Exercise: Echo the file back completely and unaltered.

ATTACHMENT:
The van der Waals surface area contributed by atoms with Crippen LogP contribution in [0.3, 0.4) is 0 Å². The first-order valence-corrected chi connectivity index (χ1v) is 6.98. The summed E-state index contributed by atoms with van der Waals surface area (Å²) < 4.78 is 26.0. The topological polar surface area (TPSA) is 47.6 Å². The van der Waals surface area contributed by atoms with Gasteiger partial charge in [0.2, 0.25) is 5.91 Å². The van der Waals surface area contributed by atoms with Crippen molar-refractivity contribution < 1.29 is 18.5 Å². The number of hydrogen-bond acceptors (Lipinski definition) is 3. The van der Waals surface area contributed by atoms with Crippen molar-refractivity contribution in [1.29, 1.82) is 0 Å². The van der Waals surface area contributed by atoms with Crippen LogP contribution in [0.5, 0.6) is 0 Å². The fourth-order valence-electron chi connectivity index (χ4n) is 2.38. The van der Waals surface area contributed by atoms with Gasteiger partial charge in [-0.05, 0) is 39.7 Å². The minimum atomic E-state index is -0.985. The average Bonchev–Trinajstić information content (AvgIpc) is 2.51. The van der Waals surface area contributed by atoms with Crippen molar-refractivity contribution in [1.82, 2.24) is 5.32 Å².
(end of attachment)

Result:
The van der Waals surface area contributed by atoms with Crippen LogP contribution in [0.3, 0.4) is 0 Å². The first-order valence-corrected chi connectivity index (χ1v) is 6.98. The summed E-state index contributed by atoms with van der Waals surface area (Å²) < 4.78 is 26.0. The topological polar surface area (TPSA) is 47.6 Å². The van der Waals surface area contributed by atoms with Gasteiger partial charge in [0.2, 0.25) is 5.91 Å². The van der Waals surface area contributed by atoms with Crippen molar-refractivity contribution < 1.29 is 18.5 Å². The number of hydrogen-bond acceptors (Lipinski definition) is 3. The van der Waals surface area contributed by atoms with Crippen molar-refractivity contribution in [1.29, 1.82) is 0 Å². The van der Waals surface area contributed by atoms with Crippen LogP contribution in [0.5, 0.6) is 0 Å². The fourth-order valence-electron chi connectivity index (χ4n) is 2.38. The van der Waals surface area contributed by atoms with Gasteiger partial charge in [-0.05, 0) is 39.7 Å². The minimum atomic E-state index is -0.985. The average Bonchev–Trinajstić information content (AvgIpc) is 2.51. The van der Waals surface area contributed by atoms with Crippen molar-refractivity contribution in [1.82, 2.24) is 5.32 Å².